Rationale and Objectives: The objective of this study was to demonstrate improvement in distinguishing between benign lesions and luminal A breast cancers in a large clinical breast magnetic resonance imaging database by using quantitative radiomics over maximum linear size alone. Materials and Methods: In this retrospective study, 264 benign lesions and 390 luminal A breast cancers were automatically segmented from dynamic contrast-enhanced breast magnetic resonance images. Thirty-eight radiomic features were extracted. Tenfold cross validation was performed to assess the ability to distinguish between lesions and cancers using maximum linear size alone and lesion signatures obtained with stepwise feature selection and a linear discriminant analysis classifier including and excluding size features. Area under the receiver operating characteristic curve (AUC) was used as the figure of merit. Results: For maximum linear size alone, AUC and 95% confidence interval was 0.684 (0.642, 0.724) compared to 0.728 (0.687, 0.766) (P = 0.005) and 0.729 (0.689, 0.767) (P = 0.005) for lesion signature feature selection protocols including and excluding size features, respectively. The features of irregularity and entropy were chosen in all folds when size features were included and excluded. AUC for the radiomic signature using feature selection from all features was statistically equivalent to using feature selection from all features excluding size features, within an equivalence margin of 2%. Conclusions: Inclusion of multiple radiomic features, automatically extracted from magnetic resonance images, in a lesion signature significantly improved the ability to distinguish between benign lesions and luminal A breast cancers, compared to using maximum linear size alone. The radiomic features of irregularity and entropy appear to play an important but not a solitary role within the context of feature selection and computer-aided diagnosis.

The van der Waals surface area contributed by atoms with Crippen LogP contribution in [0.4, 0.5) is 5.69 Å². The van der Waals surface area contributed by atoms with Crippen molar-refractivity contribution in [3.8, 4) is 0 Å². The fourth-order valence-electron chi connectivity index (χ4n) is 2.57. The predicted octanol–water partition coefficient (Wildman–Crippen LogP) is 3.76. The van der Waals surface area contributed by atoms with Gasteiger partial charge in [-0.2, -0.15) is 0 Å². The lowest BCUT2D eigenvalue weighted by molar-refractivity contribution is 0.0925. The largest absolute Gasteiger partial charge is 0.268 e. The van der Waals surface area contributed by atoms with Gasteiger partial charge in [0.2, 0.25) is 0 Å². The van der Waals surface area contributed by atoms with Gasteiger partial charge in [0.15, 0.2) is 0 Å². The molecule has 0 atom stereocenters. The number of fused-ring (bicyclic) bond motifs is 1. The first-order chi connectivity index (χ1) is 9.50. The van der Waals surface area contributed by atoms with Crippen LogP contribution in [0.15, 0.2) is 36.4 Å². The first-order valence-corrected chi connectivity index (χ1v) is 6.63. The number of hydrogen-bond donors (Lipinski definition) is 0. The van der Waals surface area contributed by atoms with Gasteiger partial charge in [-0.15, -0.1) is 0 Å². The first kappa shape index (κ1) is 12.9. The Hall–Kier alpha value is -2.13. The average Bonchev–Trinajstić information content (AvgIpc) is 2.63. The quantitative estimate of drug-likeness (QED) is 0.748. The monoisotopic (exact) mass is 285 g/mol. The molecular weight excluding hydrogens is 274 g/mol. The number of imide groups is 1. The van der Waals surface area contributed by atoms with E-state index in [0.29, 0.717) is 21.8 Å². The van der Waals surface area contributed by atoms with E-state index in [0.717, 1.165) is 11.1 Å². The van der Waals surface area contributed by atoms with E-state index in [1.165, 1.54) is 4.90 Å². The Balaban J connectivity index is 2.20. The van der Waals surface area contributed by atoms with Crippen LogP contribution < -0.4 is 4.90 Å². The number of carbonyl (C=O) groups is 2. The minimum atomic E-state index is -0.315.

- Breast cancer
- luminal A
ASJC Scopus subject areas
- Radiology Nuclear Medicine and imaging